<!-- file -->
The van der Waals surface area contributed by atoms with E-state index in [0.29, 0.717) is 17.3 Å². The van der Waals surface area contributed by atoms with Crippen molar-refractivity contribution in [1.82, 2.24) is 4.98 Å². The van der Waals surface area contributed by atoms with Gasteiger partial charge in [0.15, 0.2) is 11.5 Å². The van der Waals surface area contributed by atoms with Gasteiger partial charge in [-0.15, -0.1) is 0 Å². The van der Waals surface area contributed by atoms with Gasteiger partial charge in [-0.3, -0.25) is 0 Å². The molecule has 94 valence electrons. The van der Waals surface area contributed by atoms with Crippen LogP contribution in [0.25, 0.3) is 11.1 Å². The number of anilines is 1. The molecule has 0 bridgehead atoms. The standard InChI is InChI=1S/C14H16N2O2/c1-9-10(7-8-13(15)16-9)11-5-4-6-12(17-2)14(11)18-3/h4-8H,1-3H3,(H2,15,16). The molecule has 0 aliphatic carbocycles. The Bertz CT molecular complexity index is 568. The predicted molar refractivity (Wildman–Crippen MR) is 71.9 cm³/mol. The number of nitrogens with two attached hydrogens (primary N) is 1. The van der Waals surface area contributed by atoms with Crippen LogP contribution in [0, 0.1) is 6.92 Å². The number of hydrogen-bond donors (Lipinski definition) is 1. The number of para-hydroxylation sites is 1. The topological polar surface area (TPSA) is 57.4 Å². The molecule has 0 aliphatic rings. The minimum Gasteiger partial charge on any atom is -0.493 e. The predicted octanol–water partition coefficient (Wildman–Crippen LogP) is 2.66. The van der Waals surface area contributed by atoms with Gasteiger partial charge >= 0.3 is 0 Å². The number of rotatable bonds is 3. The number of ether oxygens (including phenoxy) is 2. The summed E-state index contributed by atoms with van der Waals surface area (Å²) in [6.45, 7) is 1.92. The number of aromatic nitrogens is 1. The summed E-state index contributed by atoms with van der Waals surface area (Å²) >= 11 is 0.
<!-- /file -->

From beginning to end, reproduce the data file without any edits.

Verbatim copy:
The van der Waals surface area contributed by atoms with E-state index in [0.29, 0.717) is 17.3 Å². The van der Waals surface area contributed by atoms with Crippen molar-refractivity contribution in [1.82, 2.24) is 4.98 Å². The van der Waals surface area contributed by atoms with Gasteiger partial charge in [0.15, 0.2) is 11.5 Å². The van der Waals surface area contributed by atoms with Gasteiger partial charge in [-0.15, -0.1) is 0 Å². The van der Waals surface area contributed by atoms with Gasteiger partial charge in [-0.3, -0.25) is 0 Å². The molecule has 94 valence electrons. The van der Waals surface area contributed by atoms with Crippen LogP contribution in [0.25, 0.3) is 11.1 Å². The number of anilines is 1. The molecule has 0 bridgehead atoms. The standard InChI is InChI=1S/C14H16N2O2/c1-9-10(7-8-13(15)16-9)11-5-4-6-12(17-2)14(11)18-3/h4-8H,1-3H3,(H2,15,16). The molecule has 0 aliphatic carbocycles. The Bertz CT molecular complexity index is 568. The predicted molar refractivity (Wildman–Crippen MR) is 71.9 cm³/mol. The number of nitrogens with two attached hydrogens (primary N) is 1. The van der Waals surface area contributed by atoms with Crippen LogP contribution in [0, 0.1) is 6.92 Å². The number of hydrogen-bond donors (Lipinski definition) is 1. The number of para-hydroxylation sites is 1. The topological polar surface area (TPSA) is 57.4 Å². The molecule has 0 aliphatic rings. The minimum Gasteiger partial charge on any atom is -0.493 e. The predicted octanol–water partition coefficient (Wildman–Crippen LogP) is 2.66. The van der Waals surface area contributed by atoms with Gasteiger partial charge >= 0.3 is 0 Å². The number of rotatable bonds is 3. The number of ether oxygens (including phenoxy) is 2. The summed E-state index contributed by atoms with van der Waals surface area (Å²) in [6.45, 7) is 1.92. The number of aromatic nitrogens is 1. The summed E-state index contributed by atoms with van der Waals surface area (Å²) >= 11 is 0.